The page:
Consett sits high on the edge of the Pennines. In 1841, it was a village community of only 145, but it was about to become a boom town: below the ground was coking coal and blackband iron ore, and nearby was limestone. These were the three ingredients needed for blast furnaces to produce iron and steel.
The town is perched on the steep eastern bank of the River Derwent and owes its origins to industrial development arising from lead mining in the area, together with the development of the steel industry in the Derwent Valley, which is said to have been initiated by immigrant German cutlers and sword-makers from Solingen, who settled in the village of Shotley Bridge during the seventeenth century.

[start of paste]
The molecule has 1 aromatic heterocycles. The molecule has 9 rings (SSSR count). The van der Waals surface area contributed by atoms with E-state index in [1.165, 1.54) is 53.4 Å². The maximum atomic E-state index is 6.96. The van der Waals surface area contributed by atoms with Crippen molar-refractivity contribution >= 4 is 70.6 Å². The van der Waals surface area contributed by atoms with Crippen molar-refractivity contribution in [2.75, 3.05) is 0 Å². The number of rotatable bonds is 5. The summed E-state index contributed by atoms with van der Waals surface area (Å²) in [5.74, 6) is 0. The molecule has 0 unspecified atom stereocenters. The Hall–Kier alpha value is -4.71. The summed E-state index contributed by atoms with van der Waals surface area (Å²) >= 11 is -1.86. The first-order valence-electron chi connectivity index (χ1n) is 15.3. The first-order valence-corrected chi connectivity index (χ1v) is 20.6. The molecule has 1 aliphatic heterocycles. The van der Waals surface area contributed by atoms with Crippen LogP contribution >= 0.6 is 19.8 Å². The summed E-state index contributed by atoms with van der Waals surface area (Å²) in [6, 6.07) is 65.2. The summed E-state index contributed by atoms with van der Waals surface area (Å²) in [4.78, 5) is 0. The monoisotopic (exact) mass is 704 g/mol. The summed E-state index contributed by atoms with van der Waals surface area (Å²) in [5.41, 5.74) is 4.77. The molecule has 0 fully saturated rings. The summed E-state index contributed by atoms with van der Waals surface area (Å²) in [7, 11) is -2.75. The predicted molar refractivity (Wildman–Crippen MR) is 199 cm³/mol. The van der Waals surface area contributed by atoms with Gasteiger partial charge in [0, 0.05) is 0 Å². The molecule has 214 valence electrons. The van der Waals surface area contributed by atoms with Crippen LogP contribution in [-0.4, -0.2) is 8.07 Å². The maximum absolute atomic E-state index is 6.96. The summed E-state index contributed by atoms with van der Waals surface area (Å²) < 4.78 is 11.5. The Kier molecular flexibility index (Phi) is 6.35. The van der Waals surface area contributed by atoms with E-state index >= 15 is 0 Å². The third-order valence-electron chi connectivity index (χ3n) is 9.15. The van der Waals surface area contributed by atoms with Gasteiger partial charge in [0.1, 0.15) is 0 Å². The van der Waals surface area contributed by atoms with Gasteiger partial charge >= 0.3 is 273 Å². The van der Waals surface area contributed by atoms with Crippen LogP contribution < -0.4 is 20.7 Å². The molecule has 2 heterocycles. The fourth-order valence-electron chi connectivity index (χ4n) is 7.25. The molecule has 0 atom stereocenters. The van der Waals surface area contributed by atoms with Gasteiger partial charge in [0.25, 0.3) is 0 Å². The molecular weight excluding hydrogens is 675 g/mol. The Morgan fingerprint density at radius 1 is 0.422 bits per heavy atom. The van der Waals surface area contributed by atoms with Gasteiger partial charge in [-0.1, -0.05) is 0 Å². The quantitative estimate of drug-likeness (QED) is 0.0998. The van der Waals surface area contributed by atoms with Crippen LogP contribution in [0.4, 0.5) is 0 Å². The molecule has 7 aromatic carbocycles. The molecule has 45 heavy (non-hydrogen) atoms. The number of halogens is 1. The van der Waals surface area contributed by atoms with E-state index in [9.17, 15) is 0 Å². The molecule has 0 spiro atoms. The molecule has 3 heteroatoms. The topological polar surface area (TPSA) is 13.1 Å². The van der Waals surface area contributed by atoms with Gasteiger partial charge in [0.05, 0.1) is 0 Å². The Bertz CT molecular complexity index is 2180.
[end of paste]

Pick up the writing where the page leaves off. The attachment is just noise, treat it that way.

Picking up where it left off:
During the 17th and 18th centuries, the Derwent Valley was the cradle of the British steel industry, helped by the easy availability of coal from Tyneside and the import of high quality iron ore from Sweden via the port of Newcastle upon Tyne. However, following the invention of the Bessemer process in the 19th century, steel could be made from British iron ore (which was otherwise too heavily contaminated by phosphorus) and the Derwent Valley's geographical advantage was lost, allowing Sheffield to become the leading centre of the British steel industry.